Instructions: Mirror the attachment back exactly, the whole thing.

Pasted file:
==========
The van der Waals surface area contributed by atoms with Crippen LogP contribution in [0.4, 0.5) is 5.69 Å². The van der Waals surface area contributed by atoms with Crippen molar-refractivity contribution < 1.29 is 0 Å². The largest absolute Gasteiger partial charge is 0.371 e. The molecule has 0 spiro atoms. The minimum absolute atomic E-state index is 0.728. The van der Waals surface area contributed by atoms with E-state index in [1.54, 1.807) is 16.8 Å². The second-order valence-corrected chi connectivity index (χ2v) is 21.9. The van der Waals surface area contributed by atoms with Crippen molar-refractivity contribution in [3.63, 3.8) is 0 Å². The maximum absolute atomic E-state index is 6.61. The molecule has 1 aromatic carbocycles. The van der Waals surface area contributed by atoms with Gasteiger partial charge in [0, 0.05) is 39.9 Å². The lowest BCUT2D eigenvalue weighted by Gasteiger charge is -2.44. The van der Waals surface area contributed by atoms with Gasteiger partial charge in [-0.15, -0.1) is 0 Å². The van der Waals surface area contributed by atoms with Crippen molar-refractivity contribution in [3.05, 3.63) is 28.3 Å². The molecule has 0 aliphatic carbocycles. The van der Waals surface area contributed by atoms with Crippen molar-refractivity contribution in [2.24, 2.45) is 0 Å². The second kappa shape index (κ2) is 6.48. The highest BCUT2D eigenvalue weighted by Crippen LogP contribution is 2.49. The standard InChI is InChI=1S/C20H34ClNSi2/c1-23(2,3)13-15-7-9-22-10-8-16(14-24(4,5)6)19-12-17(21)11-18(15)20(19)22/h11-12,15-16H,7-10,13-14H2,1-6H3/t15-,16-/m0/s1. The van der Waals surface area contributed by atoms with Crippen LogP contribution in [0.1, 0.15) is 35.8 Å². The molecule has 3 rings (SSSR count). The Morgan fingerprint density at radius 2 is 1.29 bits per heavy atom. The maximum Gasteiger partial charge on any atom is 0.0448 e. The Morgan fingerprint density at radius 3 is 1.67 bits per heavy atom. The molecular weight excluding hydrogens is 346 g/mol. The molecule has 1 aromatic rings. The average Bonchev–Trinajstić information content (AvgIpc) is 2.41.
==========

The van der Waals surface area contributed by atoms with Crippen LogP contribution in [0.4, 0.5) is 5.69 Å². The van der Waals surface area contributed by atoms with Crippen molar-refractivity contribution < 1.29 is 0 Å². The largest absolute Gasteiger partial charge is 0.371 e. The molecule has 0 spiro atoms. The minimum absolute atomic E-state index is 0.728. The van der Waals surface area contributed by atoms with E-state index in [1.54, 1.807) is 16.8 Å². The second-order valence-corrected chi connectivity index (χ2v) is 21.9. The van der Waals surface area contributed by atoms with Crippen molar-refractivity contribution in [3.63, 3.8) is 0 Å². The maximum absolute atomic E-state index is 6.61. The molecule has 1 aromatic carbocycles. The van der Waals surface area contributed by atoms with Gasteiger partial charge in [0, 0.05) is 39.9 Å². The lowest BCUT2D eigenvalue weighted by Gasteiger charge is -2.44. The van der Waals surface area contributed by atoms with Gasteiger partial charge in [-0.15, -0.1) is 0 Å². The van der Waals surface area contributed by atoms with Crippen molar-refractivity contribution in [3.05, 3.63) is 28.3 Å². The molecule has 0 aliphatic carbocycles. The van der Waals surface area contributed by atoms with Crippen molar-refractivity contribution in [2.24, 2.45) is 0 Å². The second kappa shape index (κ2) is 6.48. The highest BCUT2D eigenvalue weighted by Crippen LogP contribution is 2.49. The standard InChI is InChI=1S/C20H34ClNSi2/c1-23(2,3)13-15-7-9-22-10-8-16(14-24(4,5)6)19-12-17(21)11-18(15)20(19)22/h11-12,15-16H,7-10,13-14H2,1-6H3/t15-,16-/m0/s1. The van der Waals surface area contributed by atoms with Crippen LogP contribution in [0.1, 0.15) is 35.8 Å². The molecule has 3 rings (SSSR count). The Morgan fingerprint density at radius 2 is 1.29 bits per heavy atom. The maximum Gasteiger partial charge on any atom is 0.0448 e. The Morgan fingerprint density at radius 3 is 1.67 bits per heavy atom. The molecular weight excluding hydrogens is 346 g/mol. The molecule has 1 aromatic rings. The average Bonchev–Trinajstić information content (AvgIpc) is 2.41.